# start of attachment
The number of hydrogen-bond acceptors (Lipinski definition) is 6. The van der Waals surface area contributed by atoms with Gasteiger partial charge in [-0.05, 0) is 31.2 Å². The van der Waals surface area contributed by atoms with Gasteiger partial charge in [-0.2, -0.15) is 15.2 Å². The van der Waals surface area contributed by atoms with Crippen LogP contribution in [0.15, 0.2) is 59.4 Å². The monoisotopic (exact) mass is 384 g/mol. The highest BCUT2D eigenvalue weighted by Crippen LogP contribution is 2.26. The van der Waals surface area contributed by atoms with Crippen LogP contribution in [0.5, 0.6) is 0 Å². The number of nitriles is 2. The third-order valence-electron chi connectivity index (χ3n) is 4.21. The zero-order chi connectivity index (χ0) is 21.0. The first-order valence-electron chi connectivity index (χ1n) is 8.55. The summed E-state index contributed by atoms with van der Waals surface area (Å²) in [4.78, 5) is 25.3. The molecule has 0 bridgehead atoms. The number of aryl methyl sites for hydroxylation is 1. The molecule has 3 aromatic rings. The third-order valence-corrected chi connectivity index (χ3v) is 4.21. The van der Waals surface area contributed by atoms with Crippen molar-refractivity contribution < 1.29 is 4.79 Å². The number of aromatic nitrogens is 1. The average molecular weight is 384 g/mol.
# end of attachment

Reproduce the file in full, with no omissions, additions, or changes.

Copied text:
The number of hydrogen-bond acceptors (Lipinski definition) is 6. The van der Waals surface area contributed by atoms with Gasteiger partial charge in [-0.05, 0) is 31.2 Å². The van der Waals surface area contributed by atoms with Gasteiger partial charge in [-0.2, -0.15) is 15.2 Å². The van der Waals surface area contributed by atoms with Crippen LogP contribution in [0.15, 0.2) is 59.4 Å². The monoisotopic (exact) mass is 384 g/mol. The highest BCUT2D eigenvalue weighted by Crippen LogP contribution is 2.26. The van der Waals surface area contributed by atoms with Crippen LogP contribution in [0.5, 0.6) is 0 Å². The number of nitriles is 2. The third-order valence-electron chi connectivity index (χ3n) is 4.21. The zero-order chi connectivity index (χ0) is 21.0. The first-order valence-electron chi connectivity index (χ1n) is 8.55. The summed E-state index contributed by atoms with van der Waals surface area (Å²) in [4.78, 5) is 25.3. The molecule has 0 bridgehead atoms. The number of aryl methyl sites for hydroxylation is 1. The molecule has 3 aromatic rings. The third-order valence-corrected chi connectivity index (χ3v) is 4.21. The van der Waals surface area contributed by atoms with Crippen molar-refractivity contribution < 1.29 is 4.79 Å². The number of aromatic nitrogens is 1. The average molecular weight is 384 g/mol.